US and Canadian fans meet after Canada defeated the US in the gold medal game. (MARK RALSTON/AFP/Getty Images)
VANCOUVER – Your move, Mr. Bettman. We know you say you’re undecided, but we also know that deep down, you and the guys who employ you don’t want to continue going to the Olympics.
But then one of the greatest games in history on the world’s biggest stage falls into your lap. Now what are you supposed to do. How can you now stand in front of the hockey world and ever tell us that participating in the Olympics isn’t worth the trouble?
“I think (the Olympics) is great for hockey and we have to give back to fans everywhere,” USA coach Ron Wilson said after the gold medal game. “We do a pretty good job of stealing players from every country and we owe their fans an opportunity to witness a tournament like this one.”
If the NHL wants to be myopic enough to pull the plug on the Olympics after what the world saw in Vancouver, shame on it. If NBC and the NHL can’t gain any traction for hockey at all after everything that was offered up to the casual sports fan over the past two weeks, any hope of ever making any inroads into the American sporting culture is a completely lost cause.
So reward the people who pay the freight. Give them Olympic hockey once every four years. Every four years. Kill the World Cup of Hockey if you have to and run the never-ending season even longer once every four years to do it, but don’t screw this up. Look beyond the nose on your face.
While in Washington recently, I ran into a woman who drives an hour each way every day just to watch the Capitals practice. She spends $2,500 on season tickets. She told me she knew absolutely nothing about hockey before the 2006 Olympics, but saw Alex Ovechkin playing and learned he played for the local team.
I have no idea how many other people there are like that, but I’ve got to think there’s more than just one of them.
The reality is the Olympics needs the NHL more than the NHL needs the Olympics. The NHL will argue there has been no sustained interest in hockey beyond the Olympic tournament and that shutting down for two weeks every year might not be the best use of its time in a season that begins to border on tedious by the time the Stanley Cup is awarded in June.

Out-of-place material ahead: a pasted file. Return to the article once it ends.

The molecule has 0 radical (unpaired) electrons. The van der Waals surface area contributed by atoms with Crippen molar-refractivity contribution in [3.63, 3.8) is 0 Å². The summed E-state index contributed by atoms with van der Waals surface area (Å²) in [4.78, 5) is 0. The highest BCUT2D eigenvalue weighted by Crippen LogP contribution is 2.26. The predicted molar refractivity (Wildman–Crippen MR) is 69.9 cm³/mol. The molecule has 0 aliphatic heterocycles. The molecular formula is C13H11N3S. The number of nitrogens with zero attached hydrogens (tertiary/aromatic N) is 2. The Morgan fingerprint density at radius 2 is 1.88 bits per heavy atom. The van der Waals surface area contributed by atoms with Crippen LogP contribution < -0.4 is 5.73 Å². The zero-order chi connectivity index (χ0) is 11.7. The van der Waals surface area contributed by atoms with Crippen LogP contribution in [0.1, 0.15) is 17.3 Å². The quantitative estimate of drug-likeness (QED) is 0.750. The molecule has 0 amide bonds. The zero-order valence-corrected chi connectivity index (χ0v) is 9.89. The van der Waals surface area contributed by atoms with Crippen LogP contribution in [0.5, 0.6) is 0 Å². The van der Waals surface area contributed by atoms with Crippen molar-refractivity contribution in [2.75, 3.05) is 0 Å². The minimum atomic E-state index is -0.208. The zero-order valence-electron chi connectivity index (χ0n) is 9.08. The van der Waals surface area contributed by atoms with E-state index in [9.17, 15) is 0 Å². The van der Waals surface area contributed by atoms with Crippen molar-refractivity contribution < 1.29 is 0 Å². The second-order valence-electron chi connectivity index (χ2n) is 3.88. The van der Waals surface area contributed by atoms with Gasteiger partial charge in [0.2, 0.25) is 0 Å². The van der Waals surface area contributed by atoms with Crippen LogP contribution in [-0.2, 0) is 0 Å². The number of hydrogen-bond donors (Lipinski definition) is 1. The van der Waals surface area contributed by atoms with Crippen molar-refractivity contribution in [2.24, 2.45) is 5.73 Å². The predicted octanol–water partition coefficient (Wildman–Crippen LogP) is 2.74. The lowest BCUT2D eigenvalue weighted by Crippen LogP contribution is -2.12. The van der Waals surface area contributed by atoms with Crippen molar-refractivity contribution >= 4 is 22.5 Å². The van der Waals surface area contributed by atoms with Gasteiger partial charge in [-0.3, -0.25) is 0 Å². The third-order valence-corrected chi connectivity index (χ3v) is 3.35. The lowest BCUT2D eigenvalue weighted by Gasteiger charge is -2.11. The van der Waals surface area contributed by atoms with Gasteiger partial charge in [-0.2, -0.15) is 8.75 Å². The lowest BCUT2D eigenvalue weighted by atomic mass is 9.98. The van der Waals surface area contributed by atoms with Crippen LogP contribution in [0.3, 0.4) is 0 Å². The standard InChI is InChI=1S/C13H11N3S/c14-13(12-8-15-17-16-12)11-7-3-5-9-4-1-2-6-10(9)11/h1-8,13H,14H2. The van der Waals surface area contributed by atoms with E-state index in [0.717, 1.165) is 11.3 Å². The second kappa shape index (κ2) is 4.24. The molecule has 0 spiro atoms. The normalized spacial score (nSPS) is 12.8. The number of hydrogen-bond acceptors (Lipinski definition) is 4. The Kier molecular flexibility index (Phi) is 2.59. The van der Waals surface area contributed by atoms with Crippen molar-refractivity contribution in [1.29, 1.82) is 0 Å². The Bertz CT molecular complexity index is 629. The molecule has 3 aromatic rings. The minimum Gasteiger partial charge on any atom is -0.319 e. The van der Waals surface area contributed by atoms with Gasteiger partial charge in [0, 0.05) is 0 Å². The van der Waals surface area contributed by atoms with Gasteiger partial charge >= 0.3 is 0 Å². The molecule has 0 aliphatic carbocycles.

And the league is probably right. It is not garnering legions of new fans by playing in the Olympics, but how many is it keeping? The economic crisis has hit almost everyone and how does the NHL not know some guy in Detroit who has to make a tough decision on his entertainment dollar isn’t opting to continue to spend his money on the NHL because of what he saw in the Olympics?
That’s the kind of person who will be willing to stay up well into the night to watch hockey games for Sochi. He will watch a Sweden-Finland final because he knows half his team in playing in the game.
These are the kinds of things people at the league never seem to consider when it comes to the Olympics. It always seems to be about attracting new eyeballs instead of servicing the ones you already have.
When Sidney Crosby called to Jarome Iginla for that pass in overtime, he did so in a very emphatic way.
“He was yelling pretty urgently,” Iginla said of Crosby. “There’s different pitches of yell and he was screaming.”
Crosby shouldn’t shut up now. It’s time for superstars like himself and all players and fans to yell until they’re hoarse that they want the NHL to keep playing in the Olympics. If you have to shame these guys into doing it, the ends will have justified the means.
Ken Campbell, author of the book Habs Heroes, is a senior writer for The Hockey News and a regular contributor to THN.com. His blog will appear Wednesdays and Fridays and his column, Campbell's Cuts, appears Mondays.
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